But we are in this weak position because we are landless.  We cannot live without employment -- without convincing someone else we are "worth" a certain amount.  If we all had land, if we had a choice to live off that land or get a job in town, companies would have to offer a living wage if they wanted any workers at all.

A lot of capitalists are adamantly pro-business.  If the businesses prosper, we all will prosper.  Give businesses as many advantages as we can.  They don't seem to realize that if large corporations hold all the land, all the natural resources, all the capital, and all the machines, everyone else -- "the 99%," or the peasantry, as I like to call us -- have very little clout when it comes to opposing them.

Want proof?  Since 2008, what we call the recovery really only happened to the owners in society.  The income of the top 1% rebounded by 30% -- up to pre-recession levels.  The income of the rest of us rebounded by 1% -- less than inflation.  Of course there are many reasons for this, corporate bailouts being one.  But I also wonder if the recession wasn't just a convenient way to cut pay.  Since unemployment is high, people will work harder for less, and there was no reason to pass on the extra money to employees, so long as all the other employers were paying less too.  Certainly that has happened with John's job -- unless you have a competing job offer in hand (and here in the boonies, you're not likely to), you aren't going to get a raise.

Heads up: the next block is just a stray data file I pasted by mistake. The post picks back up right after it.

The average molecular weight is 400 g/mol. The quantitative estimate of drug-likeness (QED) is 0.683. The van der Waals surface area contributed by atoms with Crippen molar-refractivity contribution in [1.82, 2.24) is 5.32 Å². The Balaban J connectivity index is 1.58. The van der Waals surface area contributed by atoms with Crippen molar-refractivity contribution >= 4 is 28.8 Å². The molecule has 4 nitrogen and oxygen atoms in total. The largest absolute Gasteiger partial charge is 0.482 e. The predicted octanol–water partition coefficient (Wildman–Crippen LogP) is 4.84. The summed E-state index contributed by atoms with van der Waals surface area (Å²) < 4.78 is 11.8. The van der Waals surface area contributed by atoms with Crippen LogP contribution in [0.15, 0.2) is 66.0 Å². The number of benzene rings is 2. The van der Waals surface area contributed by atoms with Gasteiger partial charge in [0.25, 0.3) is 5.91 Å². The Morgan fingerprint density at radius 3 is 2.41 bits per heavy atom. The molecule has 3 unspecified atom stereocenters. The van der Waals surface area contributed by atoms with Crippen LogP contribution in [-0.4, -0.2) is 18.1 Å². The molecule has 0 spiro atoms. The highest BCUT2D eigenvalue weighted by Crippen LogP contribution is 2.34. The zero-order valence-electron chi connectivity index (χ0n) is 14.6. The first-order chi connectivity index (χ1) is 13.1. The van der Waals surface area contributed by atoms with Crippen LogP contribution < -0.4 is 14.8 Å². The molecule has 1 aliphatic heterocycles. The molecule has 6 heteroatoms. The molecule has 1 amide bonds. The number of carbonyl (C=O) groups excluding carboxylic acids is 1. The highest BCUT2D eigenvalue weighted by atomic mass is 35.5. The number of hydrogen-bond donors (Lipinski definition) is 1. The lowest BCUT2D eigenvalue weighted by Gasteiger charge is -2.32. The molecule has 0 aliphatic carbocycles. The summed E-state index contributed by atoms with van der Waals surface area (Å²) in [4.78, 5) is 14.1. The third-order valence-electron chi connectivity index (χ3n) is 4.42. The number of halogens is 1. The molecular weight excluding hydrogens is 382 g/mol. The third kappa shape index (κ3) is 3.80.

Since the seventies, workers have produced 80% more in the same amount of time -- but wages have only risen 10%.  If minimum wage increased with higher productivity, it would be $21.72!  In other words, workers are working hard, producing lots of profit for their employers, but they are not sharing in the rewards.  In fact, it seems unlikely to me that they ever would share in the rewards, since workers don't set their salaries.  Those are worked out through supply and demand, so if you're unlucky enough to have a common skillset, your wages will be low no matter how hard you work.  It's only when you own your own business or farm that your increased productivity will result in a direct advantage to yourself.

Now, not everyone wants to work for themselves.  Some people would rather punch a clock and go home at the end of the day.  I don't think everyone needs to own property.  But the important thing is that property ownership (or, by extension, self-employment) should be within reach.  Prosperity can't be built on a shaky foundation of unstable agricultural policy -- and economic freedom doesn't exist where all the land is owned by a few.

This raises an even harder question: what to do when the land is owned by a few and property ownership is so difficult to obtain.  If I knew the answer to this, we'd own some already!  But my next post will give some thought to that topic.